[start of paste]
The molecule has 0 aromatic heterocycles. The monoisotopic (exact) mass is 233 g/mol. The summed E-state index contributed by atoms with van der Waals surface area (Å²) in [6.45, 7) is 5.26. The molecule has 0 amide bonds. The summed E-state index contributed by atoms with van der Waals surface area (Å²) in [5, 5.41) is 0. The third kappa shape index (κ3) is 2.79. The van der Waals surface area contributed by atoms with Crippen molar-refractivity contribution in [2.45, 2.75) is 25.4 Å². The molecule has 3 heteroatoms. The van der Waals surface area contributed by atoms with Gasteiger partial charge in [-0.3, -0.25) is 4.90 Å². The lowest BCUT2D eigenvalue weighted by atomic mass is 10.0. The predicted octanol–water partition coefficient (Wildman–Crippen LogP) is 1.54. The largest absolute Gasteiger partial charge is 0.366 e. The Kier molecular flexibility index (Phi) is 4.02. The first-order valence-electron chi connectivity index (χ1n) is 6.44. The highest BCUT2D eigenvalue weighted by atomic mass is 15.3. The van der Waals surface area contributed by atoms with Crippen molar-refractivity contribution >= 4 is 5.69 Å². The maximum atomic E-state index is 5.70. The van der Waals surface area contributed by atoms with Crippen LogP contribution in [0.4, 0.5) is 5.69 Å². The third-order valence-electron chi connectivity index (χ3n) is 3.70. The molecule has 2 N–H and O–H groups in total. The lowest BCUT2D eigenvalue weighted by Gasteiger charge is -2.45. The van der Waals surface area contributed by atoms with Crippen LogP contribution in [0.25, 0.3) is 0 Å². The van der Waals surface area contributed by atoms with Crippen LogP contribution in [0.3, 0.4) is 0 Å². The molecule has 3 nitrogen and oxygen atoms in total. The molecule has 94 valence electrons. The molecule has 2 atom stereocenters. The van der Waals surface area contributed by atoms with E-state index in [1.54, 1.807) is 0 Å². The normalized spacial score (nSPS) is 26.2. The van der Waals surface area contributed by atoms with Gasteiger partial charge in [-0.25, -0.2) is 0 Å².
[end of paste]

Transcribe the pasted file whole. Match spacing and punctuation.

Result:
The molecule has 0 aromatic heterocycles. The monoisotopic (exact) mass is 233 g/mol. The summed E-state index contributed by atoms with van der Waals surface area (Å²) in [6.45, 7) is 5.26. The molecule has 0 amide bonds. The summed E-state index contributed by atoms with van der Waals surface area (Å²) in [5, 5.41) is 0. The third kappa shape index (κ3) is 2.79. The van der Waals surface area contributed by atoms with Crippen molar-refractivity contribution in [2.45, 2.75) is 25.4 Å². The molecule has 3 heteroatoms. The van der Waals surface area contributed by atoms with Gasteiger partial charge in [-0.3, -0.25) is 4.90 Å². The lowest BCUT2D eigenvalue weighted by atomic mass is 10.0. The predicted octanol–water partition coefficient (Wildman–Crippen LogP) is 1.54. The largest absolute Gasteiger partial charge is 0.366 e. The Kier molecular flexibility index (Phi) is 4.02. The first-order valence-electron chi connectivity index (χ1n) is 6.44. The highest BCUT2D eigenvalue weighted by atomic mass is 15.3. The van der Waals surface area contributed by atoms with Crippen molar-refractivity contribution >= 4 is 5.69 Å². The maximum atomic E-state index is 5.70. The van der Waals surface area contributed by atoms with Crippen LogP contribution in [0.4, 0.5) is 5.69 Å². The third-order valence-electron chi connectivity index (χ3n) is 3.70. The molecule has 2 N–H and O–H groups in total. The lowest BCUT2D eigenvalue weighted by Gasteiger charge is -2.45. The van der Waals surface area contributed by atoms with Crippen LogP contribution in [0.25, 0.3) is 0 Å². The van der Waals surface area contributed by atoms with Crippen LogP contribution in [0.3, 0.4) is 0 Å². The molecule has 3 nitrogen and oxygen atoms in total. The molecule has 94 valence electrons. The molecule has 2 atom stereocenters. The van der Waals surface area contributed by atoms with E-state index in [1.54, 1.807) is 0 Å². The normalized spacial score (nSPS) is 26.2. The van der Waals surface area contributed by atoms with Gasteiger partial charge in [-0.25, -0.2) is 0 Å².